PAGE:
For additional reading, I highly recommend ‘The Snow Walker’s Companion’ by Alexandra and Garrett Conover. It may be out of print.

Reply

Paul Kirtley

Hi Paul,

As always, it’s good to hear from you and to share in your experience.

Interesting regarding not melting snow. How thick is the ice typically you are chipping through?

I agree the Snow Walker’s Companion is well worth reading. I have included it in the recommended reading section below. At present it seems to be commanding a high price in the second hand market but as always, it’s worth keeping an eye on as the prices of many out of print books seems to fluctuate widely.

Thanks again for your comments Paul.

Warm regards,

Paul

Reply

Paul Glazebrook

This thickness of the ice varies year to year and by location. Normally it is in,the range 6 to 10 inches. So far this year snow cover is thin but it has been very cold recently. Last weekend the ice was 12 inches thick on a small central New Hampshire pond. I expect the ice will get thicker.

Reply

Paul Glazrbrook

Paul, just had a thought for an addition to your list for further reading: ‘True North’ by Elliot Merrick. It has just been re-published. This is an account of Merrick’s travels with Labrador hight of land trappers in the winter of 1930. My copy is dog eared, highlited and flagged. Paul

Reply

Paul Kirtley

Thanks Paul. It’s been on my list for years…

Reply

Rune Bjørnsen

I have done my fair share of hot tenting as you call it while I did my national service in the Norwegian army. One of the biggest problmes was snow melting under the oven. There was seldom more than 20-30 cms of snow covering frozen ground where we camped. So as the snow melted, it did not run off. It just gathered under us. So after a couple of days we the floor under us was completely soaked, with the cold well filled with freezing water.

The sollution was to add a good layer of spruce branches over the floor. That alsp provides good isulation from the snow. But with thousands of soldiers excercising on one area, that was not really allowed. We just had to live with the wet stuff under us.

But for a lone tent out in some wilderness area that will help a lot. Specially if you cover the spruce branches with a tarp.

For safety we used to build a barrier of branches around the oven too, so that nobody zinged their sleeping bag at night. It was kind of crowded with 8-9 men sleeping in one tent :-)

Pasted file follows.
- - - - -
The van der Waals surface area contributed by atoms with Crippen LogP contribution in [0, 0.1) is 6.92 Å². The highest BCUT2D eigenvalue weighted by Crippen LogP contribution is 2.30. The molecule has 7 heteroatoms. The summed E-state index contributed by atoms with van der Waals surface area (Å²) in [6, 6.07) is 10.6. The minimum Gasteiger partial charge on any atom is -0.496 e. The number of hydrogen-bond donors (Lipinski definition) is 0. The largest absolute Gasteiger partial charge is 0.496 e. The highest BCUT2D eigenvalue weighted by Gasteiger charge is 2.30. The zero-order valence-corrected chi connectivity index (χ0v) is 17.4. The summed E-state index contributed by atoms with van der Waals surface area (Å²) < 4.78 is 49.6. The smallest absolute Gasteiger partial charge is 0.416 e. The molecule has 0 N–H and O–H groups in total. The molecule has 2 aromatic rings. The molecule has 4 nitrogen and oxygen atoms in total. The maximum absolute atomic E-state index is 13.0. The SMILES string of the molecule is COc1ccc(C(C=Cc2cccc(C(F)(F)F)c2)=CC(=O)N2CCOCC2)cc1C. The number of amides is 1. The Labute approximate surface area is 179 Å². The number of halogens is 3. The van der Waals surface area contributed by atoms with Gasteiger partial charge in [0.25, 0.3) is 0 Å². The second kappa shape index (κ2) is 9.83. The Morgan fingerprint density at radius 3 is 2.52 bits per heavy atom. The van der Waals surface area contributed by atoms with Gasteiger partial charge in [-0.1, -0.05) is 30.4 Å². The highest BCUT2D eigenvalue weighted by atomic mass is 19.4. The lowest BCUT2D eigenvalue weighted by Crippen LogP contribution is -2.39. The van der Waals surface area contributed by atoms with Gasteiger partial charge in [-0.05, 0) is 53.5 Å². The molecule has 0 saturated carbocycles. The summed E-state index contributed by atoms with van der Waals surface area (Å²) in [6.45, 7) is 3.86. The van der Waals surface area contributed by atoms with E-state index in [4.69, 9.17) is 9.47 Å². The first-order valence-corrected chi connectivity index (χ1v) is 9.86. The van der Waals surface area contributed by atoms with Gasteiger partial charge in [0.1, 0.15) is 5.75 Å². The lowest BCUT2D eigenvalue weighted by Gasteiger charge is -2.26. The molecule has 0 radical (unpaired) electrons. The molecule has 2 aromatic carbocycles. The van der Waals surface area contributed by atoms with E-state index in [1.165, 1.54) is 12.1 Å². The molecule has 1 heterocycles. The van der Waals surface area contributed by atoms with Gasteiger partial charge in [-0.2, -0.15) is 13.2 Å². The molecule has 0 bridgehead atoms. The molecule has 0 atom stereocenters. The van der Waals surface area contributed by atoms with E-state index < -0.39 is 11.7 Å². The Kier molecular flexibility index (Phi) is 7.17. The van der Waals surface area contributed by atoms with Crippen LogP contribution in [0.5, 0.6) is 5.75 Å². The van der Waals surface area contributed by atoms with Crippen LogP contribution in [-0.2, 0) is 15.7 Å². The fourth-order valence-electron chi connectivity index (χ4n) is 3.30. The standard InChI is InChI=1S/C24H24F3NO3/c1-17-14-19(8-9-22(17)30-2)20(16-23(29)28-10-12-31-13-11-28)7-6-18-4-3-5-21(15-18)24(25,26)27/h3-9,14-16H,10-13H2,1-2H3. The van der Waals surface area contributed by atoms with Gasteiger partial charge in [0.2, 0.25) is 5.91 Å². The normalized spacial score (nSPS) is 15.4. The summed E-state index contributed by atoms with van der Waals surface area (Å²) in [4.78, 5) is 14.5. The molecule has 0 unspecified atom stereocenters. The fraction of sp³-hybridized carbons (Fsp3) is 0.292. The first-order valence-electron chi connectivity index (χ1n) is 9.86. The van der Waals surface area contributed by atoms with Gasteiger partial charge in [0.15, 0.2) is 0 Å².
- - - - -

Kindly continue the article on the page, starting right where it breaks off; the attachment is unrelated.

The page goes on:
Reply

Paul Kirtley

Hei Rune,

Thanks for your comment. There’s some great advice and information there, thank you. It’s also interesting to hear some of the compromises you had to make from a military perspective (it does sound quite crowded!). Was it the round Norwegian military tents with a gasoline stove you were using when you served?

Warm regards,

Paul

Reply

Rune Bjørnsen

…Oh and these days I prefer hammocking. But I only stay out a a night or two…

Reply

Paul Kirtley

Yes, that can keep things simple…

Reply

Simon Cook

Hi Paul, than you for yet another great article and fantstic photos. I personally have not had the chance or finances to use a heated tent but I certainly do like the idea. I use a little one man hooped bivi during the colder months, and although a bit cramped I have always been snug thus far. I am considering buying a Polish Lavvu tent made from two poncho’s, I’ve heard pretty good reports about them and it with give me extra room so as I can take my dog with me. Obviously this will not be heated as hiking with a rucksack into the Kent woods does make it hard to lug a stove. So hopefully soon I will be able to experiance camping in the snow, I have been told by a fellow bushcrafter that it is fantastic.
Thanks again for all the hard work you put into your articles “Much Appreciated”

Reply

Mike

Hi Paul,Great article,n great pictures.Takes me back many years to hunting in ALBERTA,in the winter n living in “Hot Tents”.But now I’m in my 70′s,even in mild UK,I’m getting a little soft.lol
Best wishes and I hope you catch up on your backlog of mail.Mike.

Reply

Paul Kirtley

Hey Mike,

I’m glad this brought back some good memories for you.

Getting soft? That’ll be the mild British winters, not you ;)

Best wishes and please do keep in touch.

Paul

Reply

Bob

Good article Paul. I’ve been winter camping for 35 years and hot tenting for 15. Here in Northern Minnesota we usually go to the Boundary Waters Canoe Area. We also bring a chisel or auger to access the lake water for drinking. We are also fishermen, so it serves for that purpose too. We put some sort of thin sheet metal over a split wood platform under the stove. Helps a lot against melt down. One thing to remember is the colder it is out the better the chance of setting your extra wood stacked in the tent on fire. With that stove humming along for longer periods it’s easy to get the wood too hot. Speaking from experience here. It’s quite a shock to come into your tent and find a fire outside of the stove. Also make sure your stove is angled slightly up from front to back. This will help the stove draft better and keep it from smoking when you open the door.